Geopolitics and the Future of Central America

The next U.S. president is not yet known, but in the region it is expected that in an eventual new Trump administration, the focus will be on the recovery of the U.S. economy, while an eventual Biden administration would focus on countering corruption and illegal migration.

Thursday, November 5, 2020

Two days after Election Day took place, the United States is experiencing an atmosphere of tension and uncertainty, since because the results are closed, neither candidate can yet be declared the winner.

Being the United States the main commercial partner of Central America, the country of origin of most of the family remittances, source of foreign investment and emitter of tourists, the elections in that nation have great relevance for the region.

Although there are different opinions about the impact that the election of Republican candidate Trump or Democrat Biden will have on the region, there is a consensus that the Republican policy will be to strengthen the U.S. economy, which is in crisis due to the outbreak of covid-19, while the plans of an eventual Biden administration will be to counteract corruption and illegal migration, especially in the Northern Triangle.

Juan Carlos Paredes, economic analyst, told Prensalibre.com that "... there are sectors that are oriented towards a relationship with the Republican party, because of a more liberal issue of the economy. While the governments led by the Democratic Party have very similar behaviors in terms of the economy, in their foreign policy they lean towards issues related to corruption and illegal immigration."

According to Paredes "... The U.S. sees as a problem the cases of corruption that have impacted various sectors in recent years, in the sense that social and economic issues are not being addressed, nor the stable conditions of the country, which motivates people to migrate irregularly."

Nuria Marin, an international analyst, told Elfinancierocr.com that if Trump wins, it is expected that politics will focus on recovering the U.S. economy as soon as possible, a situation that is convenient for Costa Rica and the Central American region, since it is the most important commercial partner, the main source of tourists and direct foreign investment.

By 12:00 noon on November 5, several media projected 264 electoral votes for Biden and 214 for Trump. In order to be proclaimed a winner, either of the two candidates must add up to 270 electoral votes.

See Prensalibre.com's article "Trump vs. Biden: Will the Change in Command Impact the Economy and Trade in Guatemala" and Elfinacierocr.com's "What Will be the Impact of the U.S. Presidential Election in Costa Rica?" (both in Spanish.)



More on this topic

New Northern Winds for Central America

January 2021

Strengthening trade between the US and the region, fighting corruption in the Northern Triangle and reducing illegal migration flows, are some of the axes on which Joe Biden, the US president who has been sworn in, is expected to focus.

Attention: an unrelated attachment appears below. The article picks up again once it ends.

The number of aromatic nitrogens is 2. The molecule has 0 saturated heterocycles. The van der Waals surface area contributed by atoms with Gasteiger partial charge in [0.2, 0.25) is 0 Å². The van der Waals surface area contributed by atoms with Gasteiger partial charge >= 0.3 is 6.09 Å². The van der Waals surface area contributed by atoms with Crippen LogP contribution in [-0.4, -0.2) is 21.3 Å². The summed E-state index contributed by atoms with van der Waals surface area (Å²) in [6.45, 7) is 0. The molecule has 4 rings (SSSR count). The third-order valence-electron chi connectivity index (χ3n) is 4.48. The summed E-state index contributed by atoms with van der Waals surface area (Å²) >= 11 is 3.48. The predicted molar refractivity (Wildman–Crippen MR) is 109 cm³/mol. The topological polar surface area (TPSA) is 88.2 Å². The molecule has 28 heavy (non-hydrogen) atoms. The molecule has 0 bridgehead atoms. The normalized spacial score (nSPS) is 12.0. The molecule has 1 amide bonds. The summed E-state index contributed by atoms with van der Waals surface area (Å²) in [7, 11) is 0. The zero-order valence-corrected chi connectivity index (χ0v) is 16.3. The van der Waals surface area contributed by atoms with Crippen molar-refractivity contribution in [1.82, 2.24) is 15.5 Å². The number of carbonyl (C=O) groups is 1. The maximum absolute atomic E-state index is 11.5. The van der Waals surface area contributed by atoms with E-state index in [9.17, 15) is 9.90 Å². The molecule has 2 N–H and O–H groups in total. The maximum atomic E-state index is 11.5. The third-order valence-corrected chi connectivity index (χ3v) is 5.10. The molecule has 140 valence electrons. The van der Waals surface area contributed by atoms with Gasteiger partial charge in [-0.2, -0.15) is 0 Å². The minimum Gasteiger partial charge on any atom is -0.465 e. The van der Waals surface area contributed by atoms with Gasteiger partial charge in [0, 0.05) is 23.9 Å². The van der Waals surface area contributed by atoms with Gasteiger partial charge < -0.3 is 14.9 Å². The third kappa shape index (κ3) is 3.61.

Biden, representative of the Democratic Party and winner of the last US elections, whose results were close, arrives at the White House to replace Donald Trump.

Uncertainty Increases over Relationship with the U.S.

July 2019

Guatemalan exporters report that President Trump's warning about export tariffs and taxes on remittances and transfers is raising doubts among U.S. buyers.

Uncertainty prevails among most Guatemalan businessmen after President Trump reacted to the provisional protection established by the Guatemalan Constitutional Court, which limits the functions of the Executive Branch to negotiate or sign any foreign policy agreement.

Why Trump

November 2016

The choice of Donald Trump as the 45th President of the United States is another clear example of how the deterioration of liberal democracies enlightens the way for the emergence of authoritarian leaders.

EDITORIAL

(Both the article by Kevin Casas on Nacion.com as well as this editorial prologue on CentralAmericaData.com were written one day before the presidential election in the United States, when the prognosis was that Hillary Clinton had a more than 80% chance of win the election.)

Guatemala: Outsider Defeats Traditional Politicians

September 2015

In elections with less abstention than expected, Jimmy Morales, the filmmaker candidate for a nationalist center party, will run in the second round of the presidential election with an opponent who has yet to be chosen.

The 2015 elections in Guatemala saw the participation of 65% of eligible voters, which is auspicious in light of calls for abstention from different social sectors. Blank votes will not exceed 4% of those cast.

 close (x)

Receive more news about Economics

Suscribe FOR FREE to CentralAmericaDATA EXPRESS.
The most important news of Central America, every day.

Type in your e-mail address:

* Al suscribirse, estará aceptando los terminos y condiciones


Looking for Importers and distributors of furniture

Mexican manufacturer of office furniture seeks importers and distributors interested in dealing their products in Central America.
PM Steele is a 100% Mexican company, with more than 67...

Stock Indexes

(Apr 6)
Dow Jones
-5.60%
S&P 500
-5.10%
Nasdaq
-5.64%

Commodities

(Apr 12)
Brent Crude Oil
62.52
Coffee "C"
128.85
Gold
1,737
Silver
25.195